The ‘How’, the ‘Why’ and the ‘What for’ of Speaking Rubrics…
On Friday 14th October (good job it wasn’t the 13th) I spent the day with those wonderful boyz and girlz at METU-MLD!
They’d asked me to pop down from big, bad Istanbul (via Cyprus) to do a session on Speaking Skills – and, being the terrible hoca I is, I decided to take my unwitting victims from ‘beliefs’ to ‘classroom practice’ to ‘assessment’ over the day. Actually, I was amazed so many of they stayed till the end – it was a Friday, after all!
Neyse, let’s cut to the chase – or the ‘püf noktaları’ if you will!
For the full-text version of the blog post, please click here..
The Hidden Curriculum in Our Images
Many pre-service English language teaching programs include something about the ‘hidden curriculum’: those norms and values that are unintentionally transmitted in the learning environment through interactions and materials. Once we educators get to into the classroom and are part of a system, it is not always easy for us to see the hidden curriculum. But one thing we can try is to hone in on one aspect of it: stereotypical images.
As a textbook editor, I’ve come across a number of stereotypical images in English language textbook manuscripts. Sometimes it’s been mothers in aprons and fathers in suits. Other times the materials showed people from around the world represented only in traditional attire. I’ve seen physically disabled people in texts show up only in the unit about students helping those less fortunate. Heavy-set people have appeared in stories about weight or bullying, or often have not shown up in the text at all. I’ve seen numerous instances where Africans appeared only as recipients of aid or under words like “charity” or “drought.” Native English speakers often seem to be depicted as white people and shown eating foods like pizza and hamburgers. The list goes on.
I always ask if I can share my input into the images that will be used in the textbook manuscripts that I help edit. When it’s early enough in the editing process, it’s wonderful to be able to contribute to such discussions. But sometimes it’s too late or the senior editors don’t see a need for a change and the stereotypical images remain.
Once the images are already in the materials adopted by our programs, we English language educators are somewhat limited in our choices on how to deal with them. One thing we can do is to call out inherent stereotypes by directly noting them or by having students find them. We can also supplement the images, perhaps with images of dads in kitchen aprons or of heavy-set students who are happy protagonists in dialogues.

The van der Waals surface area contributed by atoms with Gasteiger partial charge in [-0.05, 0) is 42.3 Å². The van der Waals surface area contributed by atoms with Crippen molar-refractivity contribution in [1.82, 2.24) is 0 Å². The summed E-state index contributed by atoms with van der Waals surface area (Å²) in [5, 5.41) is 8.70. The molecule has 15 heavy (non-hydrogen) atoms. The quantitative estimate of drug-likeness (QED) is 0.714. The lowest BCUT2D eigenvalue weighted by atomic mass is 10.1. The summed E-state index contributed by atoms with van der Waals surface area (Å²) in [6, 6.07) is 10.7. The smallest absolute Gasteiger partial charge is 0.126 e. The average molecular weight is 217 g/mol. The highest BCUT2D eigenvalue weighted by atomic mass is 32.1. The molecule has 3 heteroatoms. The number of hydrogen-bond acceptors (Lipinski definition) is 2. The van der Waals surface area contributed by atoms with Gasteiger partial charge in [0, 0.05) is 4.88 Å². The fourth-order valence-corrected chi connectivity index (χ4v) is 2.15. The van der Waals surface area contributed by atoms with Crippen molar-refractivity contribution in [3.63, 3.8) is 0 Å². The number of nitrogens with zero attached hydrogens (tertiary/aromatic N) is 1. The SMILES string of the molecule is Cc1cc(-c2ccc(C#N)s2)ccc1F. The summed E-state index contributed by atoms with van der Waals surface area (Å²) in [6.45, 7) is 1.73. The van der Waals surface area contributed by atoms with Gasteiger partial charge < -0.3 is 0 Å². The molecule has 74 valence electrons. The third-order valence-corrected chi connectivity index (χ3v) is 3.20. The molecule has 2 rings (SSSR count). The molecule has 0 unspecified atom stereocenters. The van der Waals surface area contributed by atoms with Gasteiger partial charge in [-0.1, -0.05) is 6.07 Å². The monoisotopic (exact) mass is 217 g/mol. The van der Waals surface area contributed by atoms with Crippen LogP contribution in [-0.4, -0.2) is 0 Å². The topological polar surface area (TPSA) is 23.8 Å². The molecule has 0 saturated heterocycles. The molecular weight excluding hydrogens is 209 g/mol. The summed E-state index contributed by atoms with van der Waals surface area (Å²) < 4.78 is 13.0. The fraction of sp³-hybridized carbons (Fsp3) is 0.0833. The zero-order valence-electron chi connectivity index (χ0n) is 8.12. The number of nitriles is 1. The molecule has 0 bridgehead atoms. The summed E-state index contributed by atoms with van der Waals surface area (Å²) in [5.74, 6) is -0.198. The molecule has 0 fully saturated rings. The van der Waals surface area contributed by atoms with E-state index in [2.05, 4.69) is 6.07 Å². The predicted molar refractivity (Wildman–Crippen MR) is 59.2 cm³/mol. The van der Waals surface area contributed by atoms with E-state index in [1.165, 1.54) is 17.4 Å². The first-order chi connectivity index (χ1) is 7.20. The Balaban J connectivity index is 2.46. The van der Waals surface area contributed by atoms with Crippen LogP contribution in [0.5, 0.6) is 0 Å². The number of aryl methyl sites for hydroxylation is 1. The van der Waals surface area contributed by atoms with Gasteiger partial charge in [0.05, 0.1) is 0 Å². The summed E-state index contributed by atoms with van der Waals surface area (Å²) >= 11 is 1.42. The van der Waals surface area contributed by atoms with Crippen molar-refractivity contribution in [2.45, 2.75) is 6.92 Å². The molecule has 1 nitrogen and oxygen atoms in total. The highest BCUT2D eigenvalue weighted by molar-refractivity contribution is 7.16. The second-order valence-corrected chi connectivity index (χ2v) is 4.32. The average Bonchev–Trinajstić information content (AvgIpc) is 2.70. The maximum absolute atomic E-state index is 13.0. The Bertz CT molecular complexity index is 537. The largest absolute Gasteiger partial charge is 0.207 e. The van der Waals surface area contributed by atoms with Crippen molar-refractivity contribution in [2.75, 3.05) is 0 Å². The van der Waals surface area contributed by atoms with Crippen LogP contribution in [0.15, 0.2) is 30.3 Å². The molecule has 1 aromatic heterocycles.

Fortunately, many teachers select and make our own materials, and we can take the time to consider the images we employ. This pertains not just to images we use with our learners, but also the pictures, photos, and videos in our visual aids at conferences or on our professional websites.
A little extra thought and time can go a long way. For example, if you’ve ever done a Google Images or stock photo search, you may have sometimes encountered a predominance of thin white models in the first page of images. Scrolling down to find other images may take longer, but could be time very well spent if we think about the hidden curriculum. When selecting a TED talk or Youtube video for listening practice, choosing an English language presentation in which the speaker is not white or male may take a bit more time (especially for topics related to engineering and science) but could add so much to your program. Even simply going over all the images you include in two weeks of your course or in one PowerPoint presentation could be enlightening reflective practice. This extra time and thought may affect the way our extraordinarily diverse and exciting world is represented to our learners and to the next generation of teachers.
Ksan Rubadeau (M.A. Applied Linguistics, Concordia University, Montreal; Ed.D. Durham University, UK) has had the joy of being an English language teacher and teacher educator for twenty years, working in Canada, Mexico, Japan, and South Korea. Dr. Rubadeau facilitates TESOL International’s Training of Trainers course and is an award-winning professor at the Institute of Foreign Language Studies, Korea University, Seoul. Her research focuses on teacher educators’ cognitions and practices.
As you might know, our department hosted a former MLD member, Zeynep Erdil Moody from University of South Florida, to help her conduct her PHd study. Hale Kızılcık, Elif Şeşen and Filiz Başaran implemented the study in their classrooms as the experimental group teachers while Nilgün Nur Demirok and Seyhan Güneşer Göçmen contributed to the study by being the control group teachers. The study which was based on Dörnyei’s framework investigated how influencial motivational strategies were on students’ L2 motivation. At the end of the classroom interventions, Zeynep has given a workshop explaining her study and inspiring us about motivational strategies. We are indebted to Zeynep Erdil Moody for the inspiration she has given us and for accepting to share her expertise with our department. If you wanted to attend the workshop but could not, we have a suprise for you 🙂 Below is the recorded workshop session. We’d like to thank Pınar for suggesting us to record the session, Gülsüm and Alper for technical support, and administration for making it possible by arranging the equipment 🙂
Please click on the video files below to attend the workshop 🙂 Enjoy!
Deniz Kurtoğlu Eken
Dear Yaprak, I would like to congratulate you and your friends for setting up this wonderful sharing platform to ‘stay connected and enjoy’! Ellerinize ve emeğinize sağlık.
I used to write a lot of poems as a child and later as a teenager. Then for decades I did not write anything. After losing my mom in September 2009, I felt an unstoppable need to write again. What I’d like to share with you here is one of those poems. Warm wishes to all colleagues..
Why is it that for so many of us
Reality consists of our own worlds and lives only?
Why is it that our problems, worries, concerns, unhappiness, dissatisfaction and the like
Are nothing comparable to any other’s?
How come we often feel it’s the other person’s fault and not ours?
Why is it that we feel we are individually the most helpless, the most injusticed, the most wronged?
Hmm, is there a competition as such?
The one with the worst problem; the one who’s the helpless of all
The unhappiest, the most miserable of all times?
The least fortunate and the most deprived